Watch Now: Indigenous Health and Wellbeing, Beginning the Conversation virtual workshop

October 25, 2021

On Friday, October 22nd The AIDS Network held its second in our series of virtual workshops. This month, our focus was on Indigenous Health & Wellbeing, and our incredible panel discussed challenges and barriers to Indigenous health and wellness including access to care, representation in healthcare, mental health, harm reduction, and awareness about HIV/AIDS. 

If you missed the workshop but want to know more, don’t worry! You can watch the recorded workshop below, via our YouTube Channel 



Workshop facilitated by Laura Williams (Six Nations Health Services) and features:

Rene Boucher – Ontario First Nations HIV/AIDS Education Circle

Richard Gibson – Secretary, The AIDS Network’s Board of Directors

Deborah Hill – Brantford/Brant Drug Strategy

Gail Whitlow – Ancestral Voices Healing Centre

Speaker Bios:

Rene Boucher

Rene Boucher is an Indigenous man Living with HIV/AIDS (IPHA) for over 28 years and has been a strong advocate for other IPHAs just as long. He believes that in order to see change happen in the disproportionately high rates among Indigenous peoples, we need to address the HIV stigma that continues to create barriers to treatment, testing, as well as misinformation about HIV. He looks forward to continuing to create solutions from a GIPA (Greater Involvement of People Living with HIV/AIDS) perspective and support our Indigenous communities with more awareness from an indigenous perspective.




Richard Gibson (Sahdahonyeh – he treats everyone equal)

Richard is Cayuga Nation turtle clan from Six Nations of the Grand River Territory and identifies as a two-spirited person. Richard comes from a traditional background of Haudenosaunee values and beliefs with interest in social justice and human rights issues. His past employment and volunteer experiences include working with homeless and at-risk youth, adults with addictions and persons with disabilities. He currently sits as a Board Member with the AIDS Network and volunteers with Canadian Historical Pride Society as a researcher. Richard recently graduated with an Honours B.A in Human Rights and Human Diversity specializing in international development from Wilfrid Laurier University, in addition to his Social Service Worker Diploma from Fanshawe College. He currently resides in Simcoe, Ontario with his partner and daughter.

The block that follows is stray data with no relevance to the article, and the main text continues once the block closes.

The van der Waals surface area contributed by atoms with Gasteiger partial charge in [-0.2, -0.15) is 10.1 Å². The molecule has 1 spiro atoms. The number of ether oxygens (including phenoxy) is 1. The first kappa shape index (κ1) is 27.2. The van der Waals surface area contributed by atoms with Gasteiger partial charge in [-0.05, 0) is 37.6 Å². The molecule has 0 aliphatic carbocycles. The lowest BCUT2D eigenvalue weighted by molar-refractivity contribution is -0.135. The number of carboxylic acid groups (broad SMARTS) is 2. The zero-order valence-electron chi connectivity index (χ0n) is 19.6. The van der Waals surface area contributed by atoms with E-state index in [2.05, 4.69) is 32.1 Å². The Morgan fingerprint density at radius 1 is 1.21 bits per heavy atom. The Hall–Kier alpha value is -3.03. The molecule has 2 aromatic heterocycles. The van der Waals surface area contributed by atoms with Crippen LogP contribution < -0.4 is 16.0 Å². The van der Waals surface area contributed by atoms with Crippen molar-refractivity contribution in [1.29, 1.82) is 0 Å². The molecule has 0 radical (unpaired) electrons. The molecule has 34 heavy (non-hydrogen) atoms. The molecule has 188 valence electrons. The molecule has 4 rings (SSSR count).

Deborah Hill

They say, It takes a community to raise a child; I was fortunate to be in between two reserves, mom was from Credit of the Mississauga’s and dad was a Tuscarora from the Six Nations of the Grand River Territory.   With that said, I am registered as a Mohawk. Confusion was embedded into my journey here. I am the youngest in a blended family, resilience began early.

I was the only sibling that waited a very long time to start my family. By that time came around, my mother had began to get ill and faded away a year after I had my first of four children. My mother was the glue for our family bonding. I didn’t have the continued support as my siblings in raising my children. In addition, I had taken custody of my great nephew when his mom passed away from an overdose.

I worked as a Secretary to the Manager for 12 years. In trying to further my education and raise the children I developed a habit of snorting cocaine to be able to handle all the tasks. I began to lose control, lost my house, lost my license, lost my kids, my job, my life.